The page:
The old railroad station on Main Street in Springfield, around 1870-1885. Image courtesy of the Boston Public Library.

The scene in 2017:

Railroads first came to Springfield in 1839, with the opening of the Western Railroad from Worcester to Springfield, and the line terminated here at a wooden, Egyptian Revival-style railroad station on the west side of Main Street. The railroad was later extended west through the Berkshires, and Springfield became an important midway point on the route between Boston and Albany. The original station stood here for 12 years, but in 1851 it was destroyed in a fire after sparks from a passing locomotive ignited the building.

A new station was soon built on the same site, as seen in the first photo. Like the first station, trains passed directly through the building, although this one was less flammable, having been built with brick and iron. Architecturally, this new station was unremarkable, resembling a large shed rather than a grand union station, but it was designed by railroad engineer George William Whistler, the older brother of the famous painter James Abbott McNeill Whistler. Their father, George Washington Whistler, had briefly lived in Springfield in the early 1840s, and had been the chief engineer of the Western Railroad during the construction of route through the Berkshires.

The new station was joined in the late 1860s by a new office building for the Western Railroad, which was located just north of the station on the right side of the first photo. A striking architectural contrast compared to the plain railroad station, this granite Second Empire-style building was one of the earliest works of Henry H. Richardson, who would go on to become one of the most important architects in American history. Although very different from his later Romanesque Revival buildings, this design reflected his education in France’s École des Beaux Arts, and it helped to establish him as a notable architect.

In 1867, around the same time that Richardson received his commission for the building, the Western Railroad merged with the Boston and Worcester Railroad, forming the Boston and Albany Railroad. Both the station and the office building became part of the new railroad, but by this point it was obvious that the station, less than 20 years old, was already obsolete. As a union station, it served not just the Boston and Albany, but also the Connecticut River Railroad, and the Hartford and New Haven Railroad. Because of this, essentially all rail traffic from the four cardinal directions had to pass through this station, and Springfield’s rapidly growing population was straining the station’s capacity.

Along with overcrowding, the station’s location also caused problems, since the railroad tracks crossed Main Street just to the east of the station, as seen in the first photo. The busy railroad traffic meant that the Main Street crossing gates were closed as often as they were open, with an 1872 observer noting that the gates closed 66 times during one four-hour span from 11 a.m. to 3 p.m. This  caused a significant disruption to the busy pedestrian, carriage, and trolley traffic in downtown Springfield, but the problem persisted for several decades, with neither the city nor the Boston and Albany Railroad wanting to pay the expense of lowering the grade of Main Street or raising the grade of the railroad.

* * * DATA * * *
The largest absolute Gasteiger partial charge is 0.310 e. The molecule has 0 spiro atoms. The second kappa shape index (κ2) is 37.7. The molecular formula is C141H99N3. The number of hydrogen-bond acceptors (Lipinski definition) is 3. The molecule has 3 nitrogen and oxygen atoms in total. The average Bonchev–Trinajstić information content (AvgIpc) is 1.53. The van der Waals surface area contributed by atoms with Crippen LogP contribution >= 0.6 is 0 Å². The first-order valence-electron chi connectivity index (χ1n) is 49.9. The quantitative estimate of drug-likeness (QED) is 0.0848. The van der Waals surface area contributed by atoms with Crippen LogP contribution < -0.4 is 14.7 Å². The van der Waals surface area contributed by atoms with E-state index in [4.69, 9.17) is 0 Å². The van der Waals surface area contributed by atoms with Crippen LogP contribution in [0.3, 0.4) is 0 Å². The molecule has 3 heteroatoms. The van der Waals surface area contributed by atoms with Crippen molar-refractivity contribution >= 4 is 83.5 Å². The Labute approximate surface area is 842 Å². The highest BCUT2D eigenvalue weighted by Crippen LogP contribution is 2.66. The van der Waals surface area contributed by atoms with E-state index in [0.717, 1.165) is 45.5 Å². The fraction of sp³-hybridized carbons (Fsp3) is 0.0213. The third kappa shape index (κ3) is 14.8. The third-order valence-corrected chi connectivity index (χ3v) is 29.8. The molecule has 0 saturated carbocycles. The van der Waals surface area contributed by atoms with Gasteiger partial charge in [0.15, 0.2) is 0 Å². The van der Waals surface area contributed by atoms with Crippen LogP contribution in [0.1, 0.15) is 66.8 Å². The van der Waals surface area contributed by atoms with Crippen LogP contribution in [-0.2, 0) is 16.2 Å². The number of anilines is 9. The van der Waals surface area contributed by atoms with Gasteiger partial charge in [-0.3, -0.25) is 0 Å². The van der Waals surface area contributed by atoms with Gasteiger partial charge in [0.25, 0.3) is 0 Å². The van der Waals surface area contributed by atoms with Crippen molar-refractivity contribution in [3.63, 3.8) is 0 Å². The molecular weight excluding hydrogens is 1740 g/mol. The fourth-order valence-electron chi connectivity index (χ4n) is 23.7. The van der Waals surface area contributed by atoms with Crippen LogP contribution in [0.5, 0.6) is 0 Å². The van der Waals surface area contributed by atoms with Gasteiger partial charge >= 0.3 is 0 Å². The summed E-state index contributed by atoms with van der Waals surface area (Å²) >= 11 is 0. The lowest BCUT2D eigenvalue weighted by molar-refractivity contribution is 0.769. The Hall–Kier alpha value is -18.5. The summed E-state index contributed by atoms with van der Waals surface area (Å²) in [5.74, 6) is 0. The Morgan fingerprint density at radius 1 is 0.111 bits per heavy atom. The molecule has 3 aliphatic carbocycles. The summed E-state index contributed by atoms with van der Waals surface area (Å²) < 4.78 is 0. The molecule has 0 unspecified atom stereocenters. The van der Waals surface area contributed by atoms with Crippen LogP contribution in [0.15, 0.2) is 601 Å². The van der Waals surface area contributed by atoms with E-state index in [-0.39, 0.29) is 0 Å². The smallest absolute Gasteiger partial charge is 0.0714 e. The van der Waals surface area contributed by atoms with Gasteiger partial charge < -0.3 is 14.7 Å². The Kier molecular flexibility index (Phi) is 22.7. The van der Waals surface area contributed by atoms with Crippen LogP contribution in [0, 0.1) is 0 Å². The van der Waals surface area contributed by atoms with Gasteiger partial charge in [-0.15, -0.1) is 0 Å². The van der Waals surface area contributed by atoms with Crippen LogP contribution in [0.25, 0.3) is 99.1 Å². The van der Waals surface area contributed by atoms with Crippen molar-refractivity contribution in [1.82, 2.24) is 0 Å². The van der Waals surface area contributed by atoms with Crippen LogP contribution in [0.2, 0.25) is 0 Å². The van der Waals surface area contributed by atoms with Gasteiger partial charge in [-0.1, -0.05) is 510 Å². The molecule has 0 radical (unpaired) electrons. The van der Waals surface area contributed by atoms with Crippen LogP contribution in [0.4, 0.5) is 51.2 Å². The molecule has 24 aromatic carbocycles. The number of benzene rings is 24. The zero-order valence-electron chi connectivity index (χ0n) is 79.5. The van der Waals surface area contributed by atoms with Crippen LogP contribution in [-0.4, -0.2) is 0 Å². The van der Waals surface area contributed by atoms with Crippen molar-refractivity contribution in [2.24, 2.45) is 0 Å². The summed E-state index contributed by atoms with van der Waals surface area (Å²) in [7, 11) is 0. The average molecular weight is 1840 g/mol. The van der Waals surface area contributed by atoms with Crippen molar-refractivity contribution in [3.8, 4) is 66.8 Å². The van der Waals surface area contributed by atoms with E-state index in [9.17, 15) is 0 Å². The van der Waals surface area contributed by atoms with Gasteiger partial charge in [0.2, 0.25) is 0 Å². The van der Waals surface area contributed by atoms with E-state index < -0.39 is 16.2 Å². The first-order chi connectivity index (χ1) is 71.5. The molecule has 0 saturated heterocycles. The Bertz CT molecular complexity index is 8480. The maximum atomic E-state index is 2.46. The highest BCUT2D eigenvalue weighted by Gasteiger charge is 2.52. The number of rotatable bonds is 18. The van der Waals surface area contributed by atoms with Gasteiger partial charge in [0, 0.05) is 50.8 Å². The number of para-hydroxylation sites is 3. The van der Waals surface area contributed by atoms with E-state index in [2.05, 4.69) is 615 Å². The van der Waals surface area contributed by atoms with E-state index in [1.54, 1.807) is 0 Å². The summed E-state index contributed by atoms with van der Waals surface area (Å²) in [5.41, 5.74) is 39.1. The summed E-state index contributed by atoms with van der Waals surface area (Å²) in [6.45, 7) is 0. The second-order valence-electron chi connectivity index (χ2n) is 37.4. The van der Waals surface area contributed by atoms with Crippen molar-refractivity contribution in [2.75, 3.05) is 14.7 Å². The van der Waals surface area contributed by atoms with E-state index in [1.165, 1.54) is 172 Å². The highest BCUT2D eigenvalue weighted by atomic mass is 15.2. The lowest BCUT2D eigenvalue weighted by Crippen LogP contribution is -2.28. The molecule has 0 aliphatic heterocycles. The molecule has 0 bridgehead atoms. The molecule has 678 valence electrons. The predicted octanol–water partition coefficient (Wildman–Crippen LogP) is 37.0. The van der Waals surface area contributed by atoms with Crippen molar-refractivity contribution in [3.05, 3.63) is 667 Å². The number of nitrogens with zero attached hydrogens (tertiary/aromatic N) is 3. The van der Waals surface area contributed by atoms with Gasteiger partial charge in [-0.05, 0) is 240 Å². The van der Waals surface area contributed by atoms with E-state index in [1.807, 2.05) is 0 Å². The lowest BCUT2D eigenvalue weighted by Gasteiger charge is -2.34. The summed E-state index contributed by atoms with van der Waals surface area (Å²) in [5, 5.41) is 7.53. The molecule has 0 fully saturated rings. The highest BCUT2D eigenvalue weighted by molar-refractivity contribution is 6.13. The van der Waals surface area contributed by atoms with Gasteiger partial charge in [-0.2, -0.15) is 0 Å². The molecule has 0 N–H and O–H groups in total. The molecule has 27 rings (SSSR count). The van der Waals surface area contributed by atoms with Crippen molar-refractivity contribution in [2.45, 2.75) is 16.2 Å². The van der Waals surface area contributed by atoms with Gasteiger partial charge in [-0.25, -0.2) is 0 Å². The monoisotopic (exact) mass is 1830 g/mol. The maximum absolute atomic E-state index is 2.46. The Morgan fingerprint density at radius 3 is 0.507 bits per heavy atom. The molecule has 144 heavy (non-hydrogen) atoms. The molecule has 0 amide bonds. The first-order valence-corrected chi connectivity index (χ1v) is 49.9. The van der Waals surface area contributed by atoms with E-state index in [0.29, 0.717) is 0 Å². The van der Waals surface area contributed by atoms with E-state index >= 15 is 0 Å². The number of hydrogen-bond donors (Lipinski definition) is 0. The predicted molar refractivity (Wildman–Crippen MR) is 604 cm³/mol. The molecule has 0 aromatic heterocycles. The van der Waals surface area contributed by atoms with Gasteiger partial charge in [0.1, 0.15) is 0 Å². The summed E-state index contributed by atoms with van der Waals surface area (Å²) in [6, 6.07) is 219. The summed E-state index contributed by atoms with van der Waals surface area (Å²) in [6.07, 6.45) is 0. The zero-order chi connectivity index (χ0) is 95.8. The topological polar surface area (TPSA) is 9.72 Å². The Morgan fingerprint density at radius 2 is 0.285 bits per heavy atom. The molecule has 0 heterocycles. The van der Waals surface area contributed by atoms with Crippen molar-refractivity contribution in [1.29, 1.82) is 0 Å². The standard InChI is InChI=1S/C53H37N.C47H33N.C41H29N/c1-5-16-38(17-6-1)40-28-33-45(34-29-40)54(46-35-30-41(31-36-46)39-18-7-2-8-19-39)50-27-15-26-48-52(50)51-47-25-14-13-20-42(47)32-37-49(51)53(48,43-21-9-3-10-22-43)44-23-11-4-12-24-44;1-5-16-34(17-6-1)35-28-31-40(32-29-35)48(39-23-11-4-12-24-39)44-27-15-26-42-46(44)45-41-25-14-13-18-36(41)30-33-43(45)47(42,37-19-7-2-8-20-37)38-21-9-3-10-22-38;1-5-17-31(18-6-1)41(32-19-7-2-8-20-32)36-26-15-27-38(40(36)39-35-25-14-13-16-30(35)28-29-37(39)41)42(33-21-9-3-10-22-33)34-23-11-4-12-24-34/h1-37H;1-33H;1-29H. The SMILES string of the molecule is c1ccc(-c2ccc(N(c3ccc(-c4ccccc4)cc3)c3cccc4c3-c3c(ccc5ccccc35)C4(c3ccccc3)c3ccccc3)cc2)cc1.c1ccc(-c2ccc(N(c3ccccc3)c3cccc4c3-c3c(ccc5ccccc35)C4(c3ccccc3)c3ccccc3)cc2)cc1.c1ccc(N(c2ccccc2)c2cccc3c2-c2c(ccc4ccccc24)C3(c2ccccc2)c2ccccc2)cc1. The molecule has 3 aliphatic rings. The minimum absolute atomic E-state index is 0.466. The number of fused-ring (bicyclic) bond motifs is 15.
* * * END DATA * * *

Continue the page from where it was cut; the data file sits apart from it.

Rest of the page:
Because of this impasse, the old station remained in use well into the 1880s, since the railroad was unwilling to build a new station until the tracks were raised above street level. It was not until February 1888 that the two sides reached a compromise, with the railroad agreeing to spend $200,000 to raise the tracks and build a stone arch over Main Street, while the city would spend $84,000 to lower Main Street by four feet, and would settle any damage claims by adjacent property owners. Most significantly, though, this project meant the construction of a new railroad station, which would be built across the street from here on the east side of Main Street.

The old railroad station was demolished in the spring of 1889, but the platforms and two waiting rooms were left standing until the new station opened in July. Like the older railroad office building, the new station was based on the designs of Henry H. Richardson, although he died before construction began, and his successors made some significant alterations to his original plans. The entire project was finished once the railroad arch was completed in 1890, finally eliminating the long-problematic grade crossing on Main Street.

Despite all of these changes, the Boston and Albany office building remained standing well into the 20th century, and continued to be used even after the railroad was acquired by the New York Central in 1900. The building was finally demolished in the late 1920s, around the same time as the 1889 railroad station. Despite being less than 40 years old, this station had become obsolete as quickly as its predecessor, and in 1926 it was replaced by the current Union Station on the same site. However, the stone arch is still here, and still serves as an important downtown landmark on Main Street.